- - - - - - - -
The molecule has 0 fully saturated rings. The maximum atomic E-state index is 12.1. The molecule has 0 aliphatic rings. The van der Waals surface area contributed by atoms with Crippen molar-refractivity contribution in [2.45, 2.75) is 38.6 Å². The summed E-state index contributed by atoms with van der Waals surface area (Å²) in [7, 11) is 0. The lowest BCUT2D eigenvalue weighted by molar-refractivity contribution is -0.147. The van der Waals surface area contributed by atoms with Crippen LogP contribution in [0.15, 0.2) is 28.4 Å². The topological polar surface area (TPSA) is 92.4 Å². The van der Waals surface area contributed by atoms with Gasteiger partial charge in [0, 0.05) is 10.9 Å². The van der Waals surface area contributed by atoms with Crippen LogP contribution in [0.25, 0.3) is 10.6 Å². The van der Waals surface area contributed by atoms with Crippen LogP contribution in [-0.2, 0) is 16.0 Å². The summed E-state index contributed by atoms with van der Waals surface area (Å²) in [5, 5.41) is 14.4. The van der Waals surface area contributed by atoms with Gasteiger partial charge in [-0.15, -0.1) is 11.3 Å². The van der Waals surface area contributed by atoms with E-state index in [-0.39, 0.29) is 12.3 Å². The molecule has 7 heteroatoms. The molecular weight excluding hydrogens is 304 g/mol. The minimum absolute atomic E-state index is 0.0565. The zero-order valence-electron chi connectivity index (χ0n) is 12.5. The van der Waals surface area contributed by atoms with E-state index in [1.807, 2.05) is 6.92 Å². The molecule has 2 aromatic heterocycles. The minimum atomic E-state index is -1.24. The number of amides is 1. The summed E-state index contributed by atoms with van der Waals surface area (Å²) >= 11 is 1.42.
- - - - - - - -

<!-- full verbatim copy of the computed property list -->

The molecule has 0 fully saturated rings. The maximum atomic E-state index is 12.1. The molecule has 0 aliphatic rings. The van der Waals surface area contributed by atoms with Crippen molar-refractivity contribution in [2.45, 2.75) is 38.6 Å². The summed E-state index contributed by atoms with van der Waals surface area (Å²) in [7, 11) is 0. The lowest BCUT2D eigenvalue weighted by molar-refractivity contribution is -0.147. The van der Waals surface area contributed by atoms with Crippen LogP contribution in [0.15, 0.2) is 28.4 Å². The topological polar surface area (TPSA) is 92.4 Å². The van der Waals surface area contributed by atoms with Gasteiger partial charge in [0, 0.05) is 10.9 Å². The van der Waals surface area contributed by atoms with Crippen LogP contribution in [0.25, 0.3) is 10.6 Å². The van der Waals surface area contributed by atoms with Crippen LogP contribution in [-0.2, 0) is 16.0 Å². The summed E-state index contributed by atoms with van der Waals surface area (Å²) in [5, 5.41) is 14.4. The van der Waals surface area contributed by atoms with Gasteiger partial charge in [-0.15, -0.1) is 11.3 Å². The van der Waals surface area contributed by atoms with E-state index in [-0.39, 0.29) is 12.3 Å². The molecule has 7 heteroatoms. The molecular weight excluding hydrogens is 304 g/mol. The minimum absolute atomic E-state index is 0.0565. The zero-order valence-electron chi connectivity index (χ0n) is 12.5. The van der Waals surface area contributed by atoms with E-state index in [1.807, 2.05) is 6.92 Å². The molecule has 2 aromatic heterocycles. The minimum atomic E-state index is -1.24. The number of amides is 1. The summed E-state index contributed by atoms with van der Waals surface area (Å²) >= 11 is 1.42.